The Origins of Washi
Hi everyone! Soraya here. I've been spending so much time decorating letters and packing orders with washi tape these last few weeks. There's something so peaceful about picking a washi, ripping a piece off, and gently setting (and resetting!) it onto a surface. I'm surrounded by so much washi tape, both here at home and at Yoseka, that I wanted to learn all about its origins. I hope that this brief and fun history of washi makes you love and appreciate your rolls of washi tape just a little extra!
Washi tape is a durable, tearable, waterproof, biodegradable, reusable, and colorful type of masking tape. This seemingly magical tool has become a staple in the stationery and DIY craft world. Its uses are endless and its pattern/color variations are infinite.
This beautiful masking tape has become such a part of our everyday lives that we wanted to share its incredible history with you.
To learn about washi tape we have to dive deep into the origins of washi paper. The word washi (和紙) in Japanese means Japanese Paper (wa - 和 Japanese / shi - 紙 paper). As is written in The Chronicles of Japan, this handmade paper technique first originated in China in the year 105 AD and was introduced, alongside the method of ink making, to Japan in the year 610 AD by Doncho, a Buddhist monk from Korea. Paper making became an integral part of Japanese culture, with its techniques and methods passed down through generations. Washi paper was made using strong and natural fibers from the surrounding foliage of kozo, bamboo, gampi, rice, and mitsumata plants. Washi paper’s natural matte texture is indicative of its earthly origins. Over 90% of today’s washi paper is made using kozo (mulberry) fibers.
Cold, pure, and fresh running water was necessary for the production of washi paper. Paper production became a booming industry for winter farmers as the ice water was easily accessible and kozo shrubs were harvested during these cold months.
The origins of washi paper vary, with one version citing the 1500 year old legend of ‘Kawa-kami Gozen’, a paper goddess that brought the art of paper making to the Japanese city of Echizen. Many villages and cities, like Echizen, took advantage of the winter months and lack of rice crops to manufacture washi paper.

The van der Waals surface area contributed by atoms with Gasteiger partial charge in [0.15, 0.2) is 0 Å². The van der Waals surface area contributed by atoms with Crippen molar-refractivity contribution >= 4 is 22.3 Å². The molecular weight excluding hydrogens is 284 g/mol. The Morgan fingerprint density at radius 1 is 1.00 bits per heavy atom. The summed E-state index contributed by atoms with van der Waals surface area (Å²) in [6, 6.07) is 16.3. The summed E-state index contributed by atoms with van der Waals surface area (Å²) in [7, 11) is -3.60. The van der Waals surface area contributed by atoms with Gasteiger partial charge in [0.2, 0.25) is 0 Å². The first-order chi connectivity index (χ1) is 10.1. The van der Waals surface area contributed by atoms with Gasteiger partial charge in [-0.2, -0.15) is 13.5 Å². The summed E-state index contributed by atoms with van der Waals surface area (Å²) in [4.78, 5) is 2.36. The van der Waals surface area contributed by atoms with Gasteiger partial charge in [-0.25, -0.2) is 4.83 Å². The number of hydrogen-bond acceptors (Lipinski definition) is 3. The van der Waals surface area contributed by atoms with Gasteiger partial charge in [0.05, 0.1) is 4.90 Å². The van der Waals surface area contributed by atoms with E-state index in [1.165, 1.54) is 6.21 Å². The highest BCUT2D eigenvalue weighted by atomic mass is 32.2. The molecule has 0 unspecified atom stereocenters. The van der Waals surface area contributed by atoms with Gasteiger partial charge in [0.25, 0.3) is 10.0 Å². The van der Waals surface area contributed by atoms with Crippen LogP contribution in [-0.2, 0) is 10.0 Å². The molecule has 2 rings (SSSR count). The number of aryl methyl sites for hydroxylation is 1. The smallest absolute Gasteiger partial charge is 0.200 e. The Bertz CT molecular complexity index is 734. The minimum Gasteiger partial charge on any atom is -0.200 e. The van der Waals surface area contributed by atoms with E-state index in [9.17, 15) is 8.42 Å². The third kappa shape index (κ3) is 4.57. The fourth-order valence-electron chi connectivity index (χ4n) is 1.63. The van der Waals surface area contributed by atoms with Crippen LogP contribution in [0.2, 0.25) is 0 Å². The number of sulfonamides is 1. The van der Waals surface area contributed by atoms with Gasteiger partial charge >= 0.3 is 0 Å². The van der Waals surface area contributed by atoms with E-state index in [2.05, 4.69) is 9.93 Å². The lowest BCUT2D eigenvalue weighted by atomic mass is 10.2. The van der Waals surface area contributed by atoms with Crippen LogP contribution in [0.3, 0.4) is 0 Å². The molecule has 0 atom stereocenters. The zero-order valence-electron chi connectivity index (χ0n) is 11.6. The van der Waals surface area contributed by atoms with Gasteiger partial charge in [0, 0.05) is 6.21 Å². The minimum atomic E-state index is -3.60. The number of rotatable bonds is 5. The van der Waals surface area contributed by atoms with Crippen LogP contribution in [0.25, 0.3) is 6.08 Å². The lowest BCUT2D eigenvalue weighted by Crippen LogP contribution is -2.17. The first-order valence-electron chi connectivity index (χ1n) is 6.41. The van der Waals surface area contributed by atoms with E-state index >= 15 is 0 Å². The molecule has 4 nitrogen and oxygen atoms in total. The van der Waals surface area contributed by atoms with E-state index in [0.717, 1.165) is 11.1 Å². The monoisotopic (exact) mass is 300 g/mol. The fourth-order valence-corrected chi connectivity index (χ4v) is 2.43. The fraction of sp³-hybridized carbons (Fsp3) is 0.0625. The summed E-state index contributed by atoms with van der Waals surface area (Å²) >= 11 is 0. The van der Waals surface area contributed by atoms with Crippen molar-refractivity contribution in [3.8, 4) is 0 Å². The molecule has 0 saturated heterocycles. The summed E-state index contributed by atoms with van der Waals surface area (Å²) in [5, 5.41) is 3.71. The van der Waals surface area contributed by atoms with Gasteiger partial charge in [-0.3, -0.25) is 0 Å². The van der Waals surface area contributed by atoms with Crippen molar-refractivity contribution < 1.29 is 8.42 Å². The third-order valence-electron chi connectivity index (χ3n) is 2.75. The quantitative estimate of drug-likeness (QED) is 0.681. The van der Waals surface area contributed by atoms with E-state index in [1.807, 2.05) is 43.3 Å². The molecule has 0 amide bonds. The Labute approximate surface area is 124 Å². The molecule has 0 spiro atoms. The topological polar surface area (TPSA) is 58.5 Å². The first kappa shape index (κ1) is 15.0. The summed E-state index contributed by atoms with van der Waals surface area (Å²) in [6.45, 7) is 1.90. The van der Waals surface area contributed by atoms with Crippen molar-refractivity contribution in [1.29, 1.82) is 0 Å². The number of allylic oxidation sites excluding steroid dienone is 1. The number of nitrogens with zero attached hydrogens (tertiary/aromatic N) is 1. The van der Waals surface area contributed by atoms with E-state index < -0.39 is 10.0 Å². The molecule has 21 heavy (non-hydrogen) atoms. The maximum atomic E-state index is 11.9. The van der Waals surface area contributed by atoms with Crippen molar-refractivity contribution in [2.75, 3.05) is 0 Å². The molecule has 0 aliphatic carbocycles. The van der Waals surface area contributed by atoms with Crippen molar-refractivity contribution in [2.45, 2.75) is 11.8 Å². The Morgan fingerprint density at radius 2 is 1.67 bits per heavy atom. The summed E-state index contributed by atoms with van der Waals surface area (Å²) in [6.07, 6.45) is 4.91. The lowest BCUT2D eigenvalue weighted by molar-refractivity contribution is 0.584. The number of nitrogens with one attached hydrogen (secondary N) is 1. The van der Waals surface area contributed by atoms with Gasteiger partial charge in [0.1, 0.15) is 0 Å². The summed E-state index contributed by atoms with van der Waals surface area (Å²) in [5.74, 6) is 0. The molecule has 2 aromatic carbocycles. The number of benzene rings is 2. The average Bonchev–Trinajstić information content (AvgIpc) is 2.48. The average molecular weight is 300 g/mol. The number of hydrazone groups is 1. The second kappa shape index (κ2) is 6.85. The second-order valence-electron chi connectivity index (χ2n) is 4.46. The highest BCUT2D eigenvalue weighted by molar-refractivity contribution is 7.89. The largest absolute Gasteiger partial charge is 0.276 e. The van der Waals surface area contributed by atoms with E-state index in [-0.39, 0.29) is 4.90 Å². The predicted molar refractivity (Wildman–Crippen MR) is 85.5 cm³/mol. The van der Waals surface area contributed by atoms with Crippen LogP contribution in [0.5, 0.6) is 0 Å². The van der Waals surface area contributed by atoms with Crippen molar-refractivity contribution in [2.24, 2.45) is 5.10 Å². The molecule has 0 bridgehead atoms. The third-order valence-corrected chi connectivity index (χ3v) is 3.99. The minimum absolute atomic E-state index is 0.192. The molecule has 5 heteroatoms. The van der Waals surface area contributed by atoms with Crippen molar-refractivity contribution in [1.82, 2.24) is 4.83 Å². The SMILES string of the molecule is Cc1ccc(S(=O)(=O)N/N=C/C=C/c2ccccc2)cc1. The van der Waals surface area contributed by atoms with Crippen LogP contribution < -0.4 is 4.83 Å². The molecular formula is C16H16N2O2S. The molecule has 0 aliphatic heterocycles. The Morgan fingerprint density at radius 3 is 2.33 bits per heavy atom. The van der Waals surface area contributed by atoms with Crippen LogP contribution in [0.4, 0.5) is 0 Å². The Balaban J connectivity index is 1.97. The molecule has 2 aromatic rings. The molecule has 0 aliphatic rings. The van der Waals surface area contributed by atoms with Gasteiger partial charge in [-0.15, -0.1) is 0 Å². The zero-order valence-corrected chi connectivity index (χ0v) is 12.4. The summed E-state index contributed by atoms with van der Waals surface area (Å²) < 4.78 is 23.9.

Washi tape is a wonderful combination of washi paper and a natural rubber adhesive. Washi tape is similar to masking tape (paper tape) in the sense that it is a thin and easy-to-tear adhesive. Masking tape originated in 1925 by 3M employee, Richard Drew. While working at 3M, an American multi-industry company, Drew noticed a growing frustration among the autobody workers as the tape they were using was ripping off the freshly applied car paint. This inspired Drew to create a gentler adhesive tape which we now know as masking tape. Masking tape differs from washi tape in the sense that washi tape is made of natural fibers such as bamboo or koza while masking tape is often made using crepe paper or synthetic materials. Washi tape has more of a decorative purpose while masking tape can have more industrial uses.
Japanese company, Kamoi Kakoshi first started as “Kamoi’s Haitori Paper Mill” in 1923 and then moved on to manufacturing paper adhesive tape in 1961. In 2006, the company was approached by three women from Tokyo who wanted to show how they used their industrial tapes in craft projects. This inspired the company MT that produces the masking tapes we all now know and love.
Here at Yoseka Stationery we have an entire shelf and drawer of washi tape. Each roll of tape is carefully stacked on the other to create a wall of beautiful and vibrant cylindrical art. We use washi tape for packing orders, sealing envelopes/paper bags, decorating letters, labeling things, and so much more! Knowing the history of washi tape has given me a sense of appreciation for the charming and decorative scattered rolls of tape that rest on my desk. Next time you rip a piece of washi tape, envision icy cold running water, fresh green plants, and the hundreds of years of craftsmanship behind this neat adhesive.